Union in Peril
The Union in Peril
$120 for 4 weeks
We will be using "The Americans" by McDougal Littell. ISBN: 0-395-85182-3. This textbook is available on Thriftbooks.
Homework assignments are given through Classcraft. Students will have 4 - 8 assignments per week that build from simple to complex. The homework listed below is the final assignment (complex one) for that week in Classcraft.
13 - 18 years old
Session 1: The Divisive Politics of Slavery
Students will identify Wilmot Provise, secession, Compromise of 1850, popular sovereignty, Stephen A. Douglas and Millard Fillmore.
Students will be introduced to their course project.
Students will identify three factors that helped to industrialize the North.
Students will explain why Northerners favored the Wilmot Proviso and Southerners did not.
Students will explain why California's application for statehood caused an uproar.
Students will contrast John C. Calhoun and Daniel Webster's goals for The Compromise of 1850.
Students will describe the results of Stephen A. Douglas's unbundling of Henry Clay's resolutions.
Students will examine the life of Stephen A. Douglas.
1) Complete Section 1 Assessment on page 287.
2) Read pages 288 - 294 in course textbook.
3) Start your course project.
Session 2: Protest, Resistance and Violence
Students will review their homework.
Students will identify Fugitive Slave Act, personal liberty laws, Underground Railroad, Harriet Tubman, Harriet Beecher Stowe, Uncle Tom's Cabin, Kansas-Nebraska Act, John Brown and Bleeding Kansas.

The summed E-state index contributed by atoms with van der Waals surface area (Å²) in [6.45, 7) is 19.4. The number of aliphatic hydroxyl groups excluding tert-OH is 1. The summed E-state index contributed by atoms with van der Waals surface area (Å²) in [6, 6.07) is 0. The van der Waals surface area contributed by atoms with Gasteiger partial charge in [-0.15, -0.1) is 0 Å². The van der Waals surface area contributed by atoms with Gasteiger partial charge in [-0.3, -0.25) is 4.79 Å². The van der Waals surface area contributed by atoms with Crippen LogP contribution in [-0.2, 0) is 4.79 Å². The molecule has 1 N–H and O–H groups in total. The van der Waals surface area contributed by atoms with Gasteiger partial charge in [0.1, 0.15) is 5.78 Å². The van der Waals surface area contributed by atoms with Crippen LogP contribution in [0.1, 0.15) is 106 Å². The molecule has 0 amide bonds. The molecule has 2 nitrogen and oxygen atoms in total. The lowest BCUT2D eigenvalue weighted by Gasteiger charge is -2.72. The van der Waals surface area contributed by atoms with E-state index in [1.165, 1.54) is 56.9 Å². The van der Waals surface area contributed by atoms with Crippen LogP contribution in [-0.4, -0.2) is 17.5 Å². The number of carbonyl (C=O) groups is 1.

Students will describe the effects the Fugitive Slave Act had on abolitionist feelings in the North.
Students will summarize how the Underground Railroad operated.
Students will contrast the Northern and Southern reactions to Uncle Tom's Cabin and the incident between Brooks and Sumner.
Students will examine the lives of Harrier Beecher Stowe and John Brown.
Students will explain why popular sovereignty was so controversial.
Students will explain why Kansas became a center of controversy over the issue of slavery.
1) Complete Section 2 Assessment on page 294.
2) Read pages 295 - 298 in course textbook.
3) Continue working on your course project.
Session 3: The Birth of the Republican Party
Students will review their homework.
Students will identify Horace Greeley, Franklin Pierce, nativism, Know-Nothing Party, Free-Soil Party, Republican Party, John C. Fremont and James Buchanan.
Students will describe the effect the Kansas-Nebraska Act had upon the Whig Party.
Students will explain why most free-soilers objected to slavery.
Students will analyze The Impending Crisis of the South.
Students will summarize some of the cultural conflicts caused by the influx of white settlers into Texas.
Students will explain why the elections of 1856 were important to the growth of the Republican Party.
1) Complete Section 3 Assessment on page 298.
2) Read pages 299 - 307 in course textbook.
3) Complete the questions in the Interact with History on page 307.
4) Continue working on your course project. You will present your project in the next session.
Session 4: Slavery and Secession
Students will review their homework and present their projects.
Students will identify Abraham Lincoln, Dred Scott, Roger B. Taney, Freeport Doctrine, Harper's Ferry, Confederate States of America, and Jefferson Davis.
Students will examine the history of political debates in the United States.
Students will explain the significance of the Dred Scott decision.
Students will explain why President Buchanan supported the Lecompton constitution.
Students will compare and contrast Abraham Lincoln's and Stephen A. Douglas' position on slavery.
Students will analyze the Panic of 1857.
Students will explain why Harper's Ferry increased tensions between the North and the South.
Students will analyze the evolution of political advertising.
Students will describe how Abraham Lincoln's election affected the South.
Students will analyze the formation of the Confederate States of America and states' rights.